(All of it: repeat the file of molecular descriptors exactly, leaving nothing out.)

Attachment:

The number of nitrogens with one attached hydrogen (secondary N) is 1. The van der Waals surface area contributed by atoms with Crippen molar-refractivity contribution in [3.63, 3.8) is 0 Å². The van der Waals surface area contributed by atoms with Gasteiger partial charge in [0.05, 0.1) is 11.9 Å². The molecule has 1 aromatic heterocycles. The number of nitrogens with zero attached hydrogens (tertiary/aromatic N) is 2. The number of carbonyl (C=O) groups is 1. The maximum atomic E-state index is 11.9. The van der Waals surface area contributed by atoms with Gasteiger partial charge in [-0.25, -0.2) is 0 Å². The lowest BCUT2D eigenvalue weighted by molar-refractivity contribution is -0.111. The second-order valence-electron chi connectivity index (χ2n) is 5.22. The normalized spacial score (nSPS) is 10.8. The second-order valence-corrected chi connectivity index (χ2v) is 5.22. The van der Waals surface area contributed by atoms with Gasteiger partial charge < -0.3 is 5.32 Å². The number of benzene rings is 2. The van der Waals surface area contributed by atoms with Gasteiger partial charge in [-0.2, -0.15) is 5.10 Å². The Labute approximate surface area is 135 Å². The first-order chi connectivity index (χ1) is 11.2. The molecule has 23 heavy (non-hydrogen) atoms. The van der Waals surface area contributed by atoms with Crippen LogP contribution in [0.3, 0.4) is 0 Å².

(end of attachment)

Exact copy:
The number of nitrogens with one attached hydrogen (secondary N) is 1. The van der Waals surface area contributed by atoms with Crippen molar-refractivity contribution in [3.63, 3.8) is 0 Å². The van der Waals surface area contributed by atoms with Gasteiger partial charge in [0.05, 0.1) is 11.9 Å². The molecule has 1 aromatic heterocycles. The number of nitrogens with zero attached hydrogens (tertiary/aromatic N) is 2. The number of carbonyl (C=O) groups is 1. The maximum atomic E-state index is 11.9. The van der Waals surface area contributed by atoms with Gasteiger partial charge in [-0.25, -0.2) is 0 Å². The lowest BCUT2D eigenvalue weighted by molar-refractivity contribution is -0.111. The second-order valence-electron chi connectivity index (χ2n) is 5.22. The normalized spacial score (nSPS) is 10.8. The second-order valence-corrected chi connectivity index (χ2v) is 5.22. The van der Waals surface area contributed by atoms with Gasteiger partial charge < -0.3 is 5.32 Å². The number of benzene rings is 2. The van der Waals surface area contributed by atoms with Gasteiger partial charge in [-0.2, -0.15) is 5.10 Å². The Labute approximate surface area is 135 Å². The first-order chi connectivity index (χ1) is 11.2. The molecule has 23 heavy (non-hydrogen) atoms. The van der Waals surface area contributed by atoms with Crippen LogP contribution in [0.3, 0.4) is 0 Å².